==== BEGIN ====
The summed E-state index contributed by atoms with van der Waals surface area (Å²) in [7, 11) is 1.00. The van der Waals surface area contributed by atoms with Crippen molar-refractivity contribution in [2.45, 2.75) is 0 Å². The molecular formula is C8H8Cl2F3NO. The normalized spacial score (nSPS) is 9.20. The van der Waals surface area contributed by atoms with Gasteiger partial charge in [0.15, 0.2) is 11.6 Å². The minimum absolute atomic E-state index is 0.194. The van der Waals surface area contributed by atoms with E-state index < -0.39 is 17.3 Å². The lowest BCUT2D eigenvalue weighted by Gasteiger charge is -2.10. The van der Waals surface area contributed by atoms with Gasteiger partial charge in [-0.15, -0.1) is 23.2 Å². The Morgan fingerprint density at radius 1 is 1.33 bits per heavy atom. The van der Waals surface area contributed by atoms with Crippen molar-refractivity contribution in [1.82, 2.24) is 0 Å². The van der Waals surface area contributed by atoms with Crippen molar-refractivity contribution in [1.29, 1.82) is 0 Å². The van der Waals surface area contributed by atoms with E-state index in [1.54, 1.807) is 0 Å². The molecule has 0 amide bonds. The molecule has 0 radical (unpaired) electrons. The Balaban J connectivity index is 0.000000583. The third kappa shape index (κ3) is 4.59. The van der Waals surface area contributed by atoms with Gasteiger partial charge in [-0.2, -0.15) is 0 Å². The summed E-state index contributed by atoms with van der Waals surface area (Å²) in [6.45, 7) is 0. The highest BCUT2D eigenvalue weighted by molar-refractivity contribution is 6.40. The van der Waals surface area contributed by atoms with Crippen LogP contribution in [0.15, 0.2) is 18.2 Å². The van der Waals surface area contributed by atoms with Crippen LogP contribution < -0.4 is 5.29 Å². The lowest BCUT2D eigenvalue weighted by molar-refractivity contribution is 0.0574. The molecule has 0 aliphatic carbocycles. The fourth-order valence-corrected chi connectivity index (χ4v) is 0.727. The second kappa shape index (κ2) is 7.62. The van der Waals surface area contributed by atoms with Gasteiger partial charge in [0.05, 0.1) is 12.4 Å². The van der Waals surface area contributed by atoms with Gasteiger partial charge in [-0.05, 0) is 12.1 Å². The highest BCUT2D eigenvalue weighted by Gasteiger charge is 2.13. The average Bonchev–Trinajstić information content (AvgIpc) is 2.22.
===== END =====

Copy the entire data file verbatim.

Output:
The summed E-state index contributed by atoms with van der Waals surface area (Å²) in [7, 11) is 1.00. The van der Waals surface area contributed by atoms with Crippen molar-refractivity contribution in [2.45, 2.75) is 0 Å². The molecular formula is C8H8Cl2F3NO. The normalized spacial score (nSPS) is 9.20. The van der Waals surface area contributed by atoms with Gasteiger partial charge in [0.15, 0.2) is 11.6 Å². The minimum absolute atomic E-state index is 0.194. The van der Waals surface area contributed by atoms with E-state index < -0.39 is 17.3 Å². The lowest BCUT2D eigenvalue weighted by Gasteiger charge is -2.10. The van der Waals surface area contributed by atoms with Gasteiger partial charge in [-0.15, -0.1) is 23.2 Å². The Morgan fingerprint density at radius 1 is 1.33 bits per heavy atom. The van der Waals surface area contributed by atoms with Crippen molar-refractivity contribution in [1.82, 2.24) is 0 Å². The van der Waals surface area contributed by atoms with Crippen molar-refractivity contribution in [1.29, 1.82) is 0 Å². The van der Waals surface area contributed by atoms with E-state index in [1.54, 1.807) is 0 Å². The molecule has 0 amide bonds. The molecule has 0 radical (unpaired) electrons. The Balaban J connectivity index is 0.000000583. The third kappa shape index (κ3) is 4.59. The van der Waals surface area contributed by atoms with Gasteiger partial charge in [-0.2, -0.15) is 0 Å². The summed E-state index contributed by atoms with van der Waals surface area (Å²) in [6.45, 7) is 0. The highest BCUT2D eigenvalue weighted by molar-refractivity contribution is 6.40. The van der Waals surface area contributed by atoms with Crippen LogP contribution in [0.15, 0.2) is 18.2 Å². The van der Waals surface area contributed by atoms with Crippen LogP contribution < -0.4 is 5.29 Å². The lowest BCUT2D eigenvalue weighted by molar-refractivity contribution is 0.0574. The molecule has 0 aliphatic carbocycles. The fourth-order valence-corrected chi connectivity index (χ4v) is 0.727. The second kappa shape index (κ2) is 7.62. The van der Waals surface area contributed by atoms with Gasteiger partial charge in [0.05, 0.1) is 12.4 Å². The van der Waals surface area contributed by atoms with Gasteiger partial charge in [-0.05, 0) is 12.1 Å². The highest BCUT2D eigenvalue weighted by Gasteiger charge is 2.13. The average Bonchev–Trinajstić information content (AvgIpc) is 2.22.